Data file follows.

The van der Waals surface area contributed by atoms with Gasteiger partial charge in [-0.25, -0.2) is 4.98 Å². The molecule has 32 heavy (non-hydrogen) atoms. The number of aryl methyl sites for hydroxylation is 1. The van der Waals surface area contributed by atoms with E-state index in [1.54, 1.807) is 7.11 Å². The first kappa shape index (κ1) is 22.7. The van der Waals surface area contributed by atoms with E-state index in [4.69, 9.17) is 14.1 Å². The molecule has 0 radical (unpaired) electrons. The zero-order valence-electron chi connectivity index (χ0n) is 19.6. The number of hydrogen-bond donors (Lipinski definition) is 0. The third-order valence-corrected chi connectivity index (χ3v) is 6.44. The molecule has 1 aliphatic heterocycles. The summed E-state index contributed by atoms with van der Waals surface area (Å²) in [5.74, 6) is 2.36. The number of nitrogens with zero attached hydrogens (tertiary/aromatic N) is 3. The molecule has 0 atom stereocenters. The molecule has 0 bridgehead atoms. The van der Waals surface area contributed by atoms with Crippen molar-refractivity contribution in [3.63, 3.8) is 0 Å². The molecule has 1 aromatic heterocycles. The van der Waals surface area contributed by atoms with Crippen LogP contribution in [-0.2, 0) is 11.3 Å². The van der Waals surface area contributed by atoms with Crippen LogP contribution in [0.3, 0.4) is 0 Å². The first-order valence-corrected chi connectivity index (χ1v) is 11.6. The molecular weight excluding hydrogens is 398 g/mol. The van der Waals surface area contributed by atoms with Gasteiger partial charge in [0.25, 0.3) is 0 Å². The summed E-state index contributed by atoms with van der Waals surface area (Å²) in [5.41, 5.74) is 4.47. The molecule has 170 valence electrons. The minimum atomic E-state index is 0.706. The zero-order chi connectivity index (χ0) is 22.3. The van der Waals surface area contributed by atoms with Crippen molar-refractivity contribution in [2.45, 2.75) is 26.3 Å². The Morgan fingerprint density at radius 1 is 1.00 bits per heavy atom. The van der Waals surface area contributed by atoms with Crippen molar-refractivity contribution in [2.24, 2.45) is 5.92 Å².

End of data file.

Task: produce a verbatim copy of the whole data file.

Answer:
The van der Waals surface area contributed by atoms with Gasteiger partial charge in [-0.25, -0.2) is 4.98 Å². The molecule has 32 heavy (non-hydrogen) atoms. The number of aryl methyl sites for hydroxylation is 1. The van der Waals surface area contributed by atoms with E-state index in [1.54, 1.807) is 7.11 Å². The first kappa shape index (κ1) is 22.7. The van der Waals surface area contributed by atoms with E-state index in [4.69, 9.17) is 14.1 Å². The molecule has 0 radical (unpaired) electrons. The zero-order valence-electron chi connectivity index (χ0n) is 19.6. The number of hydrogen-bond donors (Lipinski definition) is 0. The third-order valence-corrected chi connectivity index (χ3v) is 6.44. The molecule has 1 aliphatic heterocycles. The summed E-state index contributed by atoms with van der Waals surface area (Å²) in [5.74, 6) is 2.36. The number of nitrogens with zero attached hydrogens (tertiary/aromatic N) is 3. The molecule has 0 atom stereocenters. The molecule has 0 bridgehead atoms. The van der Waals surface area contributed by atoms with Crippen molar-refractivity contribution in [3.63, 3.8) is 0 Å². The molecule has 1 aromatic heterocycles. The van der Waals surface area contributed by atoms with Crippen LogP contribution in [-0.2, 0) is 11.3 Å². The van der Waals surface area contributed by atoms with Crippen LogP contribution in [0.3, 0.4) is 0 Å². The first-order valence-corrected chi connectivity index (χ1v) is 11.6. The molecular weight excluding hydrogens is 398 g/mol. The van der Waals surface area contributed by atoms with Gasteiger partial charge in [0.25, 0.3) is 0 Å². The summed E-state index contributed by atoms with van der Waals surface area (Å²) in [5.41, 5.74) is 4.47. The molecule has 170 valence electrons. The minimum atomic E-state index is 0.706. The zero-order chi connectivity index (χ0) is 22.3. The van der Waals surface area contributed by atoms with Crippen molar-refractivity contribution in [2.45, 2.75) is 26.3 Å². The Morgan fingerprint density at radius 1 is 1.00 bits per heavy atom. The van der Waals surface area contributed by atoms with Crippen molar-refractivity contribution in [2.24, 2.45) is 5.92 Å².